Toggle – How to Avoid Confusion With Toggle Toggle Switches
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A toggle is a switch that enforces a mutually exclusive state (either On or Off). This concept can be seen in hardware like the keyboard’s Caps Lock and Num Lock buttons, as well as software options menus. While there are some good reasons to use toggles, they should only be used when they can do what a user expects them to and aren’t used in place of a checkbox or radio button which will require the user to click a Save or Confirm button for their changes to take effect.
The main problem with toggles is that users are often confused about what the current state of the switch is. They might think it’s On when it’s actually Off, or they might believe that pressing it again will cause it to switch to the opposite state. These problems are exacerbated in complex designs where the user must compare states, or where there’s a delay between clicking the toggle and its actual change of state, such as a form field that requires a system delay before submitting.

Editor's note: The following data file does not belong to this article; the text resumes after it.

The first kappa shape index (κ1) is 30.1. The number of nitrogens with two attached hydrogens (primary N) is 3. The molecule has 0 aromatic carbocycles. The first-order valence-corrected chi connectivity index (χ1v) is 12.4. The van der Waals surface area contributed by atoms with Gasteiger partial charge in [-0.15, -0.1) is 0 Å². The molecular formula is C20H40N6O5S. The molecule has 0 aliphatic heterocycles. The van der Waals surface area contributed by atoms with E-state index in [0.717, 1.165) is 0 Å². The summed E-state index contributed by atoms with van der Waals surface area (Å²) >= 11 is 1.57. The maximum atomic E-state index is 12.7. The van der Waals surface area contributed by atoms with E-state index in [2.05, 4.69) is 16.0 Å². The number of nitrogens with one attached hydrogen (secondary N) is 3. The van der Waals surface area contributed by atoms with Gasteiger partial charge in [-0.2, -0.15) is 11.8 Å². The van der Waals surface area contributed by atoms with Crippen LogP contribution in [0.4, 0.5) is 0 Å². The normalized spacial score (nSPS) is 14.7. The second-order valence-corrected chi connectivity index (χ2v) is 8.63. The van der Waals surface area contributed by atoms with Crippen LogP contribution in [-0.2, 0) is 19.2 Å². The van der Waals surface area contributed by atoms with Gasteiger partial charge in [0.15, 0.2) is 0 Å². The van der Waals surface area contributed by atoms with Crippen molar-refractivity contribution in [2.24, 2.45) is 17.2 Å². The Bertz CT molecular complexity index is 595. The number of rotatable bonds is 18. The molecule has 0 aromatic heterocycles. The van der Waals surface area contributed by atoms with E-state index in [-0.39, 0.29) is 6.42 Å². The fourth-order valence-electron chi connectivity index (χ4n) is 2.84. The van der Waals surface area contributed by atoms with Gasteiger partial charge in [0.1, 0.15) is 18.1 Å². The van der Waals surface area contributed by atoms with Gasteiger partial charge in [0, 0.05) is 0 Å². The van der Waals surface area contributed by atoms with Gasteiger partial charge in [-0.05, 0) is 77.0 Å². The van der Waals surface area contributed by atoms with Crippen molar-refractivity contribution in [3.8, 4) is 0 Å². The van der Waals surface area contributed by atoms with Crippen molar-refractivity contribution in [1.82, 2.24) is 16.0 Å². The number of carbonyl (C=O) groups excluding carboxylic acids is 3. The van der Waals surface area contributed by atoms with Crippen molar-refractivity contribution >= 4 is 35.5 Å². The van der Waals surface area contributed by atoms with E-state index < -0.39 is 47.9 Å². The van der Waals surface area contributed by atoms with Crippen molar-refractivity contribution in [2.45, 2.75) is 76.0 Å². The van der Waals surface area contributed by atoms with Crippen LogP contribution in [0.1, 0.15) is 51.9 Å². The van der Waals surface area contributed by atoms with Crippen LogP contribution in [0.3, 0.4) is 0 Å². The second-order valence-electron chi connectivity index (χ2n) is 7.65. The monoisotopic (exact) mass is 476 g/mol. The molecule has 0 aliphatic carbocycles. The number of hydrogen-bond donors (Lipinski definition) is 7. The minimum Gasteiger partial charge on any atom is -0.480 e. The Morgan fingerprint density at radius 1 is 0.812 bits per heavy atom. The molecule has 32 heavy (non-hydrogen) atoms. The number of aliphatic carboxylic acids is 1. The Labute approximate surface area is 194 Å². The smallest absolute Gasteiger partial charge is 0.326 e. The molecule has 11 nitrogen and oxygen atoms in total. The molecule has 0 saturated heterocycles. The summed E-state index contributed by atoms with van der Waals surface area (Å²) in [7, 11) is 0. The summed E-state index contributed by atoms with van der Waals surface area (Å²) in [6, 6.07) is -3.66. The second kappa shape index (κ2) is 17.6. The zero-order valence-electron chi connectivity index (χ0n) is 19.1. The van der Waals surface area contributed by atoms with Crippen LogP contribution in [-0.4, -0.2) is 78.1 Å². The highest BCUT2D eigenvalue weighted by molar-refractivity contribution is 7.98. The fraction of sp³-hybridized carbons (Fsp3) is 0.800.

There are a number of things designers can do to prevent this confusion. One approach is to use a primary visual cue to distinguish the active state of the toggle, such as color or a simple border. However, this approach is problematic because it’s not always possible to do so for all users, particularly those with color blindness or red/green colour vision deficiency. Embossing or highlighting the toggle has been suggested as an alternative, but these methods have proven to be unreliable at communicating the active state of the toggle, even when using a bold-thin combination font.
Another approach is to use an atomic unit of toggle configuration in source code comments with the #ifdef preprocessor feature. This technique is more robust than a toggle label but it does still require that the team be prepared to follow a pattern of deploying and testing with both the existing and future toggle configurations side by side. For this reason it’s best to only use this approach for toggle configurations that will be fixed in a release and not used for experimentation or for features which will be abandoned in the future, such as an Ops Toggle.